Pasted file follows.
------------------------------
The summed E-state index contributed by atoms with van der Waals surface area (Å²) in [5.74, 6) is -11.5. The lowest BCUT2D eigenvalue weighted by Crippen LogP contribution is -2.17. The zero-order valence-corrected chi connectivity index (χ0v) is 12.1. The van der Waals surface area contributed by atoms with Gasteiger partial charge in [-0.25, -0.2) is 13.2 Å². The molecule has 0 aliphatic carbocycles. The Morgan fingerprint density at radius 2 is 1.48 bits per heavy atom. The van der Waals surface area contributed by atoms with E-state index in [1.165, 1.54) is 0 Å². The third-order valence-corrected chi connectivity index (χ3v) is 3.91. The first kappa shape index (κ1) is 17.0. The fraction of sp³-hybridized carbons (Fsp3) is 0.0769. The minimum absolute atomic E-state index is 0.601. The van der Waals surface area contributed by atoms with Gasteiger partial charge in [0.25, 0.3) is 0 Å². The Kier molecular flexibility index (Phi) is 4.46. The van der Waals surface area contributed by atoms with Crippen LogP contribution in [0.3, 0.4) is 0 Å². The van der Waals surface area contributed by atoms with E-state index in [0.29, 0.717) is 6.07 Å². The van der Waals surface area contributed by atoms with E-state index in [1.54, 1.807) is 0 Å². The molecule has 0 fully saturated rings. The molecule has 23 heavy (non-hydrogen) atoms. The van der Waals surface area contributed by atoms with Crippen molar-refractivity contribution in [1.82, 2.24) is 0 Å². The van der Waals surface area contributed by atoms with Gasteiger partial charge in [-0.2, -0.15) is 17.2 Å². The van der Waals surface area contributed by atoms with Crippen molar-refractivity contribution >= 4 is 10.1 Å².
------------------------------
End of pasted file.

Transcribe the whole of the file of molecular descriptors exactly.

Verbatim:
The summed E-state index contributed by atoms with van der Waals surface area (Å²) in [5.74, 6) is -11.5. The lowest BCUT2D eigenvalue weighted by Crippen LogP contribution is -2.17. The zero-order valence-corrected chi connectivity index (χ0v) is 12.1. The van der Waals surface area contributed by atoms with Gasteiger partial charge in [-0.25, -0.2) is 13.2 Å². The molecule has 0 aliphatic carbocycles. The Morgan fingerprint density at radius 2 is 1.48 bits per heavy atom. The van der Waals surface area contributed by atoms with E-state index in [1.165, 1.54) is 0 Å². The third-order valence-corrected chi connectivity index (χ3v) is 3.91. The first kappa shape index (κ1) is 17.0. The fraction of sp³-hybridized carbons (Fsp3) is 0.0769. The minimum absolute atomic E-state index is 0.601. The van der Waals surface area contributed by atoms with Gasteiger partial charge in [0.25, 0.3) is 0 Å². The Kier molecular flexibility index (Phi) is 4.46. The van der Waals surface area contributed by atoms with Crippen LogP contribution in [0.3, 0.4) is 0 Å². The van der Waals surface area contributed by atoms with E-state index in [0.29, 0.717) is 6.07 Å². The van der Waals surface area contributed by atoms with E-state index in [1.54, 1.807) is 0 Å². The molecule has 0 fully saturated rings. The molecule has 23 heavy (non-hydrogen) atoms. The van der Waals surface area contributed by atoms with Crippen molar-refractivity contribution in [1.82, 2.24) is 0 Å². The van der Waals surface area contributed by atoms with Gasteiger partial charge in [-0.2, -0.15) is 17.2 Å². The van der Waals surface area contributed by atoms with Crippen molar-refractivity contribution >= 4 is 10.1 Å².